Fat Acceptance is Great for Everyone Else

“Body acceptance is okay for everyone else…just not for me.”  – Everyone who has ever struggled with negative body image.

Picture this.  You are walking down the street and notice a voluptuous woman walking towards you.  She is wearing a beautiful, form-fitting dress, full of colour, showing parts of her body that you would  never consider showing in public. She is walking with confidence and force and you instantly feel her energy and presence as she passes you by with a smile.  You wish to yourself you could “get away” with wearing something like that or wish you could show your arms or mid-section like she did. Sadly, you shrug off this desire to “allow” yourself the freedom from body-shame and self-disgust because, although that is great for her, it’s not okay for you.337a4461737d725e740bb43f16eeb74c

Why is it that every single client that I have met who is working through their disordered  eating, negative body image, or exercise abuse believes it is fabulously okay for everyone else to wear form-fitting clothes that show off arms, legs, and bellies, but not okay for them? It’s like we are the creators of our own prison and without the desire to escape from it.  We are comfortable in our own discomfort and self-loathing while others are able to break free and live authentically in the world.  How does one person escape the negative self-talk and bad body beliefs while another is pinned down by them?

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A painting by Botero, one of my favorite artists.

Sadly, I don’t have a definitive answer for this, but I do have a few ideas.  Perhaps it is coming to that final realization that no new diet or lifestyle plan is going to give you what you are looking for.  Perhaps it is the fatigue that comes with age and wisdom; becoming more comfortable in your skin and not giving a shit what others think anymore.  Research tells us that extrinsic related goals like losing weight or getting Botox do not result in greater happiness with oneself…only the desire to lose more or change more.  We do know, however, that a shift in perspective about one’s self can lead to a greater sense of contentment and happiness in life.  But how do you shift perspective?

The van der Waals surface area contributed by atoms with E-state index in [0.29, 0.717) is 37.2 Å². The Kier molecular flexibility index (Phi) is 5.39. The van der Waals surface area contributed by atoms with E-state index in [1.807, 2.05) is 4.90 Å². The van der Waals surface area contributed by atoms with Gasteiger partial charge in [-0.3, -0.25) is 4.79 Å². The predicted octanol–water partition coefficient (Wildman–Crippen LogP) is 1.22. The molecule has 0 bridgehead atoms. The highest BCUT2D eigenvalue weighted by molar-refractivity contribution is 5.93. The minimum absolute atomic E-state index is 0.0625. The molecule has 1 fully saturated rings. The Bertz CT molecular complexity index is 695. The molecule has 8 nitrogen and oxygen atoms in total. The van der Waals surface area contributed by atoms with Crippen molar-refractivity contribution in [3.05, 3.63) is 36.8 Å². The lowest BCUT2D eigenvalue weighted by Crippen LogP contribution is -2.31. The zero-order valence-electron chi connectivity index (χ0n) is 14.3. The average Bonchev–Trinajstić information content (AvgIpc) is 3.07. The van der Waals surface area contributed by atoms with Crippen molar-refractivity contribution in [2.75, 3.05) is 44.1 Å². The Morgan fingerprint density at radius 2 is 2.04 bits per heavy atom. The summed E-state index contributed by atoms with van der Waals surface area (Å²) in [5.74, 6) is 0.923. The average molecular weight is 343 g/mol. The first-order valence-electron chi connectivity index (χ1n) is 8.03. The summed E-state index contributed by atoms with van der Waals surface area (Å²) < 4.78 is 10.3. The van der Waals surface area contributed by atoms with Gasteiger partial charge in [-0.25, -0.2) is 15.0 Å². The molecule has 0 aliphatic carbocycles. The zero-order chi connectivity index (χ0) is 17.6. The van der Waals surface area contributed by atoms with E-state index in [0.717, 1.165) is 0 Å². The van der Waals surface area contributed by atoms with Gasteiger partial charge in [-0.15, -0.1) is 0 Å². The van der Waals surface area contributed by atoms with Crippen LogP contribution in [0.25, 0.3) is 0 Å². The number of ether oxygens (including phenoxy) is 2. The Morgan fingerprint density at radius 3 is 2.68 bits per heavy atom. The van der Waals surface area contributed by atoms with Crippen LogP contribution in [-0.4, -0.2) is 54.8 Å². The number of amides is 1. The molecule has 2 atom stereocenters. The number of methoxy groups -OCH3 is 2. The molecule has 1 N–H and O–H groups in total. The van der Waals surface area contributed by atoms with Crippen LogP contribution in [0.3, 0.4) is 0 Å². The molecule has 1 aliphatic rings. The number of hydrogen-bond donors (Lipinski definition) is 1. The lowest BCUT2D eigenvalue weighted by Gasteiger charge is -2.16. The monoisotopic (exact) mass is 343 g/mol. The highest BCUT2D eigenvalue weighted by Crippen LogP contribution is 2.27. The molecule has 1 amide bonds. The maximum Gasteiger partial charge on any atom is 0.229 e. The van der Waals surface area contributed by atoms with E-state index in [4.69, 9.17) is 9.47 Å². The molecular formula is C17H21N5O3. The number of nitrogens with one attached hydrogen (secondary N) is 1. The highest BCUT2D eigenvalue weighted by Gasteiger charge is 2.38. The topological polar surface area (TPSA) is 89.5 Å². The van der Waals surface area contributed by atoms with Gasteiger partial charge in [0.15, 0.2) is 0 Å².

If you haven’t seen, “I Feel Pretty” with Amy Schumer, I strongly suggest you get on that. I don’t care what you think about her, put your judgements aside and take a look.  Schumer plays a character that is introduced to us as one that struggles with negative body image and sense of self.  After experiencing a head injury (which may have you rethink participating in spin class again) she is left with a shift in perspective about her physical appearance. To the world, she is exactly the same, but to her she is drop dead gorgeous.  The shift in perspective is enough to influence how she presents herself to the world.  She eats what she wants, wears what she wants, sees herself as a positive being in the world.

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By Botero. Brilliant. Just a happy guy and his bird.

Perspective shifting takes time, but it can start out with a few simple statements that you can repeat to yourself over and over and over again. Write them down on post-it notes and stick them everywhere.  You don’t even have to believe these statements, just repeat them.  Identify the times of your day when your negative self-talk is loudest and have those positive statements ready.  If it is during your morning routine (as you get showered and dressed) stick ’em up on your mirror. If it is driving to work, stick ’em up on your dashboard.  Repeating is eventually believing (and I’m not just blowing smoke up your ass, I practice this myself every morning).

If this isn’t your style, shift your perspective from inside your own head to a focus on someone else; doing good in the world. Serving others can take our minds off our own miserable way of thinking and help see things from a community or global perspective.  Gratitude for what we have can come from stepping outside our own lives and see ourselves as a part of something bigger.  It may sound superficial (and maybe it is) but it is a start; a jumping off point. Being content with your body is difficult when we live in a society that never lets up on the pro-anorexic messages but more and more people are letting themselves out of their cages and stepping into the sun.

Are you ready yet?

K

 

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